Why Do We Dream?

Robert A. Berezin, MD


May 18, 2018

Digesting Our Lives

This dream is a model as to how dreams operate. For the most part, we have to digest emotional conflicts, which happen on a daily basis. The issues that may occupy the dream stage are combats, quests, challenges, boredom, wishes, hopes, curiosities, pain, disappointment, sexual interests and stimulations, fantasies, competitions, fears, anxieties, cruelty, sadism, humiliations, suffering, abuse, deprivation, traumas, envy, jealousy, sadness, and otherwise the full panoply of life's dramas, engagements, and relationship adventures.

The conflicts to be digested aren't always emotional ones. Sometimes when a person is cognitively trying to solve a problem, this is the context that is on his or her plate while going to sleep. The dream may, through its work, digest the problem and come up with a solution. If one remembers the dream upon awakening, he or she will see the solution. If one doesn't remember the dream, he or she will come to the solution refreshed in the morning.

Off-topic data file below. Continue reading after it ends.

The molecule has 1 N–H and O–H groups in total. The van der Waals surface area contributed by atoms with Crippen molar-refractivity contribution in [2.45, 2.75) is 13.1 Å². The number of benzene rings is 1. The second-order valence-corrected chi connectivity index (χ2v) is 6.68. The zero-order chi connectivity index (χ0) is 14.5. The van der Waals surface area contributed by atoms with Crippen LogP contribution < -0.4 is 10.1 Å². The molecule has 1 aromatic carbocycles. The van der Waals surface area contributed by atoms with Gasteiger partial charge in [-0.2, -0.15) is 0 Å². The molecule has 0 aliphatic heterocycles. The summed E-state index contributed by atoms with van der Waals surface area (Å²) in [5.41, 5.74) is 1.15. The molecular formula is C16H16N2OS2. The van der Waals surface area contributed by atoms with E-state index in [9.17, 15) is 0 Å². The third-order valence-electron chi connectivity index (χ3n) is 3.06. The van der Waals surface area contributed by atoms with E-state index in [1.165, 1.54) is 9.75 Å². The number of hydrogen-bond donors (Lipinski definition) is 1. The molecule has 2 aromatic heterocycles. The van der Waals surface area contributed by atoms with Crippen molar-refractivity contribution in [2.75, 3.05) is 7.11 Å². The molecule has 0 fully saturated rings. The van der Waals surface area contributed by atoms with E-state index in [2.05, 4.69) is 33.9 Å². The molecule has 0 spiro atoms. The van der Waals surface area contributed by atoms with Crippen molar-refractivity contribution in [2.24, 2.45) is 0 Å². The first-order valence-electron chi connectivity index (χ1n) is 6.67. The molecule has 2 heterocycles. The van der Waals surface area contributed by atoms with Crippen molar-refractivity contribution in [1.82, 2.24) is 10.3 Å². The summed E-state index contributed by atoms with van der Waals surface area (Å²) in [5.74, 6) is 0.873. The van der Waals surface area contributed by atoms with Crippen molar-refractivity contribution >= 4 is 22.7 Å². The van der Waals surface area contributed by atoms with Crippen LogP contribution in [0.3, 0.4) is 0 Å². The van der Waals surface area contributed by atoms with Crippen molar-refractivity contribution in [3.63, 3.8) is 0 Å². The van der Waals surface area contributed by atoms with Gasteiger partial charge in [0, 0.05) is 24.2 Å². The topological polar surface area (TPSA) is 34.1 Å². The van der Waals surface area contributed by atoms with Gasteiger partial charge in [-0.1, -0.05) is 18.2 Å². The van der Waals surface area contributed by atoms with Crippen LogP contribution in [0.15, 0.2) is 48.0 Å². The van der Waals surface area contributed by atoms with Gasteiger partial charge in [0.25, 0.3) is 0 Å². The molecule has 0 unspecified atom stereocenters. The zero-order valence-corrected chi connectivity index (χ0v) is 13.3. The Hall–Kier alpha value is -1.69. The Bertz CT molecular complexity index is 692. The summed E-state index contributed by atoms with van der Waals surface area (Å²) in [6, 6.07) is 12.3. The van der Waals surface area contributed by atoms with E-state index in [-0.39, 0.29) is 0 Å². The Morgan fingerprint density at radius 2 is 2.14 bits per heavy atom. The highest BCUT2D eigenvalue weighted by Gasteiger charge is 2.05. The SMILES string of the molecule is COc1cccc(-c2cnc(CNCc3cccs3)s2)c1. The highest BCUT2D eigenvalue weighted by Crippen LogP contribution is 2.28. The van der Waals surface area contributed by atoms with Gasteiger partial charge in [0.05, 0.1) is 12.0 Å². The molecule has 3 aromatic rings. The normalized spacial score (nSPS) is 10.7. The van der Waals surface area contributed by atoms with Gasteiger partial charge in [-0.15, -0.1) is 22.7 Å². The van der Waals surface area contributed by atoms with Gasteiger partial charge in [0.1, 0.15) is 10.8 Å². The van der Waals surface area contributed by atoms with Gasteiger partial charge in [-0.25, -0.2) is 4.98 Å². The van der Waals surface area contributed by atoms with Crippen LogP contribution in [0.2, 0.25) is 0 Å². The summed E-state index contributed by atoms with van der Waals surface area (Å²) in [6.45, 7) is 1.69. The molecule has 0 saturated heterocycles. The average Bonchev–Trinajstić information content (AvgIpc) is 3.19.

Oddly, dreams teach us more readily about the plays of consciousness than we can see in our waking trance. Our consciousness is neurologic illusion. It's always important to keep in mind that dreams and our lives are a human story. Our psychiatric treatments must always consider our stories.

Our plays of consciousness define our reality, which, once formed, plays itself out over and over again. Our suffering comes from trauma to our human story. We can see the source of Eddie's anxiety, and how this anxiety got triggered. These are the issues that have to be mourned in psychotherapy so that they no longer rule us. We need to appreciate the full scope of the human story.


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